How to get to National Museum of Western Art

About National Museum of Western Art

The National Museum of Western Art, located in Ueno Park, Taito-ku, Tokyo, and officially opened to the public in June 1959, is an art museum specializing in the display of Western works of art in Japan, and is the only national institution for the development of Western art in Japan. It is dedicated to providing a place for the Japanese people to appreciate and learn about Western art, and through continuous efforts and endeavors, has reached a number of 4,500 pieces of Western art of various types in the museum.

The main building of the National Museum of Western Art was designed by the famous French architect Le Corbusier and supervised and constructed by his disciples Kunio Maekawa, Junzo Sakakura, and Takamasa Yoshisaka, and was selected as one of the “100 Best Public Buildings” in Japan in 1998. At the time of its establishment, the museum’s main focus was on Western Impressionist paintings and sculptures from the early 19th century to the first half of the 20th century, which were collected by Matsukata Kojiro, but now, in the permanent exhibition halls, visitors have the opportunity to view Western works from the Renaissance to the early 20th century, and many of them are masterpieces of the West, such as Rubens’s painting “Abundance”, Renoir’s Parisian Dancers in Algerian Style, and paintings by the Impressionists, led by Monet and Gauguin.

How to get there

Open Hours: 9:30 – 17:30 Friday and Saturday, both permanent and temporary exhibitions are open until 20:00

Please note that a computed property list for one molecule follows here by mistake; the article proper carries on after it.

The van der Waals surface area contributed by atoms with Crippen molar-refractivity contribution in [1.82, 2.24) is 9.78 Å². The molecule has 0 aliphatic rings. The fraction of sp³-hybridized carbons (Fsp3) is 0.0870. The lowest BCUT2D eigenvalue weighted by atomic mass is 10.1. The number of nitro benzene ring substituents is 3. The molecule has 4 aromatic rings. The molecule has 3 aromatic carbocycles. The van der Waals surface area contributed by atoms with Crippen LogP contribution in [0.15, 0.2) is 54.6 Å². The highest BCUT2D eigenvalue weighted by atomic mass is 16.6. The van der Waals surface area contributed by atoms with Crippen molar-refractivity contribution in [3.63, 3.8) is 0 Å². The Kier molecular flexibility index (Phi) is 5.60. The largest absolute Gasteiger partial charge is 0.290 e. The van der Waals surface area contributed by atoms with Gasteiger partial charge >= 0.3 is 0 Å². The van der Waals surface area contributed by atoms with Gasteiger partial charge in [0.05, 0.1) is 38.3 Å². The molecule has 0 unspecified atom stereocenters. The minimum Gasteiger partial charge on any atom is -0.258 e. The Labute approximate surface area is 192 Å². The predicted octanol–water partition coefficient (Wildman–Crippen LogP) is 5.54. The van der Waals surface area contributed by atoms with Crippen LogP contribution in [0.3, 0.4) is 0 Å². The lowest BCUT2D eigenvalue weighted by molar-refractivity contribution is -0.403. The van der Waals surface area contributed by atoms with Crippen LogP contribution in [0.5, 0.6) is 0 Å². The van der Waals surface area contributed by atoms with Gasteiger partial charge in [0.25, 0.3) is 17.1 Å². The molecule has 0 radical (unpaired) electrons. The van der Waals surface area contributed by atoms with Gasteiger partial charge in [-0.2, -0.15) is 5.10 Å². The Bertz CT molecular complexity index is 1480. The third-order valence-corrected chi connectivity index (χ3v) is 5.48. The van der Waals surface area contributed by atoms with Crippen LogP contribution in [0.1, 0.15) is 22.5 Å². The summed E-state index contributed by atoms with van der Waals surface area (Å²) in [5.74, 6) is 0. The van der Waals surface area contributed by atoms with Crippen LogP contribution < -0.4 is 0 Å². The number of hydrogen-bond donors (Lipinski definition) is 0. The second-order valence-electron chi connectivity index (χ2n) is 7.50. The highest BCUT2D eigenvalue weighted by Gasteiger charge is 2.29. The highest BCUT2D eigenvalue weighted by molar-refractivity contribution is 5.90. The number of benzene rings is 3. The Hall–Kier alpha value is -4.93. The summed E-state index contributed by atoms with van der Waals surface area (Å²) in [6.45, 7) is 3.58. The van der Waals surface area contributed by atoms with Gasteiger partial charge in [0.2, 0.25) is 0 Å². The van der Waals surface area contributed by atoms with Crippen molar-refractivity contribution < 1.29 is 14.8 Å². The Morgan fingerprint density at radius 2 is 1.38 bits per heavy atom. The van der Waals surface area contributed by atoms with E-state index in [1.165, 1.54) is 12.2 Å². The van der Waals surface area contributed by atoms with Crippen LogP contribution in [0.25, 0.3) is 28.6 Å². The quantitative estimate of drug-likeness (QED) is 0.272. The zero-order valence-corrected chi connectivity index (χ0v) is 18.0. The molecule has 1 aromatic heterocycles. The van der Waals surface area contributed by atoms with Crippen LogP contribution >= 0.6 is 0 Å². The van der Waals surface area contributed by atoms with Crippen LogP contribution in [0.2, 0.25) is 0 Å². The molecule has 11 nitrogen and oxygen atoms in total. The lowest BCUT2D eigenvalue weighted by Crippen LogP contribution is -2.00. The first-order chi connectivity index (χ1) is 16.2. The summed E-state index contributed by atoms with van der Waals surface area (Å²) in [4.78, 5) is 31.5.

Closed: Mondays and New Year’s holidays (December 28 – January 1) *If Monday is a national holiday or a substitute holiday, the museum will be open on Monday and closed the following day.
Location: 7-7 Ueno Koen, Taito-ku, Tokyo 110-0007, Japan
Access:1 min. walk from JR Ueno Station (Park Exit)
7 minutes walk from Keisei Ueno Station (Keisei Electric Railway)
8 minutes walk from Ueno Station (Tokyo Metro Ginza Line, Hibiya Line)


We visited the museum because I was interested in the special exhibition “Dialogue between Nature and Man”. I made a reservation in advance, but it was a weekday, and same-day tickets were also available. However, I think this will change with the upcoming Corona Disaster, so please refer to the website.
If you show your ticket and reservation e-mail, there is an audio guide (600 yen) on the first floor. About 90% of both the special and permanent exhibitions are Western paintings. What surprised me a little was that about one-third of the paintings in the special exhibition can be photographed, but only for personal use and no flash. I did not take pictures because I do not like to take pictures in museums and I was afraid to take pictures.
Monet, Manet, Gauguin, Renoir…even I, who am not familiar with art, know the names of these masters. Special exhibitions tend to be small in number or small in size for the price, but this special exhibition has exhibits from I to IV, and by the time you get to II, you will have had enough to eat. After the special exhibition, we went to see the permanent exhibition, which is also good enough to be worth the price. However, the special exhibition is better than the permanent exhibition. Monet’s “Waterlilies” is also in the special exhibition.
There are sculptures of Rodin’s “The Thinker” and “Gates of Hell” in the museum grounds, and it is a very nice museum. It took us a little over an hour to visit the special exhibition and less than an hour to visit the permanent exhibition.


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